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Lukashenko sees no point in talking to Moscow’s “super-billionaires”

Published time: August 17, 2010 19:14
Edited time: August 17, 2010 19:14

Belarus’s President has said he will not throw mud at Moscow in response to Russian TV documentaries which portrayed Aleksandr Lukashenko as a fierce dictator and alleged he could be behind kidnappings.

“Is Russia’s pressure on us politically or economically motivated? They keep pressurizing us even today. They expect us to lose our nerve and retaliate in the same way. But it is not acceptable for me,” he said while on a visit to the Gomel Region on Friday, as cited by Belarusian news agency BelTA.

The scandalous documentaries – “God Father (Bat'ka)” part one and part two – were shown on Russia’s NTV channel earlier this month. The films fiercely criticized the Belarusian president and accused him of oppressing and disposing of his opponents. Also in July, RT aired its report on “Europe’s last dictator.”

Lukashenko claimed that it is not the mass media that organizes the anti-Belarusian propaganda “that blackens the people of Belarus.”

“I know who makes these orders and who masterminds these processes,” Lukashenko hinted. He added that he does not “link the policy of the Russian authorities to the feelings of the Russian people towards Belarus.” The Belarusian leader asserted that Minsk is not going to pursue any policy aimed at damaging Russia’s interests.

“They [Russia] claim that they will stop transporting oil and gas using our pipelines… Gas and oil from other sources will come to these pipelines and will go to Europe, Belarus and Ukraine. What’s the problem?” he said. Meanwhile, the Russian Channel One noted that under the agreement the gas pipeline belongs to the Russian company Gazprom and the energy is actually being delivered from the Russian territory therefore it cannot be simply diverted elsewhere.

“Venezuelan oil turned out to be profitable in Belarus. This is why we will find oil and natural gas as well as markets for our goods,” Lukashenko stated.

Commenting on his meeting with his Georgian counterpart Saakashvili earlier this month, Lukashenko said, “It was not aimed against anyone. We are not creating a coalition with Georgia against anyone.” According to the president, at the brief meeting in Ukraine’s Crimea they discussed the situation in their countries and Saakashvili invited him to visit Georgia.

“Do not reproach us for the dialogue,” he added, BelTA writes.

Finally, Lukashenko ensured that he is ready to maintain friendly relations with Moscow, adding that the two states have “common defense and air defense systems.”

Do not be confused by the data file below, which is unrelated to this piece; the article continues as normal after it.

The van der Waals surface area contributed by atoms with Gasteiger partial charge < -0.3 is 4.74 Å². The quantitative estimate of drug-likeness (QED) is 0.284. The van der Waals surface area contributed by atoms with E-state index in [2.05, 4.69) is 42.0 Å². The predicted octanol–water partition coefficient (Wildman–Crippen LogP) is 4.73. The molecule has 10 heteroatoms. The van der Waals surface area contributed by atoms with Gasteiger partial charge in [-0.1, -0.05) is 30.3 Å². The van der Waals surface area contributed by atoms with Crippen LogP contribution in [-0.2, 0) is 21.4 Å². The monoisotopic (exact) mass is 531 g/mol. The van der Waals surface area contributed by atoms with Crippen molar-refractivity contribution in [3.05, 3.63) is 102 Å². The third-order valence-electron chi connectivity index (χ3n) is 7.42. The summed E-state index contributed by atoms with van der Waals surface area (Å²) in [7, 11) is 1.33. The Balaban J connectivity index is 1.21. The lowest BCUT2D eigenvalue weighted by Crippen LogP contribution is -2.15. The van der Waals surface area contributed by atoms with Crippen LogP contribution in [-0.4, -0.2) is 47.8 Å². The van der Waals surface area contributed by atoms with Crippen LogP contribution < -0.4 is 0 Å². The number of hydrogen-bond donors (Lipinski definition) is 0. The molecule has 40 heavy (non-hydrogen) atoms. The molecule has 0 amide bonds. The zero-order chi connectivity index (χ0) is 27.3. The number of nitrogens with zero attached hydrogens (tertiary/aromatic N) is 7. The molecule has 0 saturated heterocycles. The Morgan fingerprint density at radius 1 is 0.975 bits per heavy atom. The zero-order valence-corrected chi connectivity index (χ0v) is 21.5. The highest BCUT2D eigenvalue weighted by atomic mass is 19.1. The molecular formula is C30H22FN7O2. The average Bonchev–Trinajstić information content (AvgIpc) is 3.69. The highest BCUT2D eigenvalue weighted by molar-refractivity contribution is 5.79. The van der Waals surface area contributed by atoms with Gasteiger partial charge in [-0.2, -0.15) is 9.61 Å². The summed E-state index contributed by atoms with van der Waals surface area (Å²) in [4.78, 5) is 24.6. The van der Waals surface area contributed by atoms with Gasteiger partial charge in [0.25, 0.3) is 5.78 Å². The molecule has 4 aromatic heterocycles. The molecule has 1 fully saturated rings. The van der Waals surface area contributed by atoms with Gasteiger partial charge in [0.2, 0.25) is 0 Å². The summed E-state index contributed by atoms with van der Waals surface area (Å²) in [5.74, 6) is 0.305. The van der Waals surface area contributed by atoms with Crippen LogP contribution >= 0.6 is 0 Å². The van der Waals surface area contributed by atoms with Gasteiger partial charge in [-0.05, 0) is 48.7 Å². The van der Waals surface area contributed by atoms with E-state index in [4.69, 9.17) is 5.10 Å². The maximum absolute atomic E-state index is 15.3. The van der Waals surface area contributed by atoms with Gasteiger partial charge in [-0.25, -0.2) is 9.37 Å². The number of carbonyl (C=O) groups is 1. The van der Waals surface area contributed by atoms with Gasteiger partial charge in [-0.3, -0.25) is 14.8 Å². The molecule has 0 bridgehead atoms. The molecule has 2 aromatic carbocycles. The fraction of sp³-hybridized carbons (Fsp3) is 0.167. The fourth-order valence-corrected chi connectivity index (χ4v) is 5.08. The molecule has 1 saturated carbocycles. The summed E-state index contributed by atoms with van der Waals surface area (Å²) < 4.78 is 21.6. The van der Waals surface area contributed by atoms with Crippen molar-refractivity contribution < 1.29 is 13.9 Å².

“I have nothing against [relations] as long as they are humane. But they do not want it!” he stated. “Apparently, we have different approaches and views. They are extremely rich… super-billionaires. Why would I talk to them? I am an alien to them,” Lukashenko said.

The first part of the NTV documentary was aired on July 4, but the Belarusian president kept silent on the issue for some time. Instead, last week an interview with Georgian President Mikhail Saakashvili – Minsk’s new ally – was shown on Belarusian state TV in which Moscow was showered with accusations.

Opposition demands investigation

On July 16 Russia’s Channel One reported on a media conference given by the Belarusian opposition leaders who urged an investigation into the alleged involvement of the country’s leadership in political kidnappings. Among the people who mysteriously vanished on Belarusian soil was Lukashenko’s former personal cameraman, who later worked for ORT (now called Channel One). On July 7, 2000 Dmitry Zavadsky disappeared under unclear circumstances on his way to the airport in Minsk.

The leading Russian channel is broadcast in Belarus, though normally it is censored. However, this time the report criticizing the ruling top was aired, writes the Belarusian “Charter 97” opposition website.

Opposition leaders insisted that the Belarusian Prosecutor General’s Office should respond at least somehow to the “God Father” documentary. And the fact that so far no reaction has followed from law enforcement only proves that people who disappeared were kidnapped under Lukashenko’s order, reports Channel One, citing Belarusian democrats.

“We are going to appeal to the European Parliament in order to hold special parliamentary hearings on the issue of crimes committed in Belarus,” Anatoly Lebedko, Chairman of the United Civil Party of Belarus said.

Natalia Makarova, RT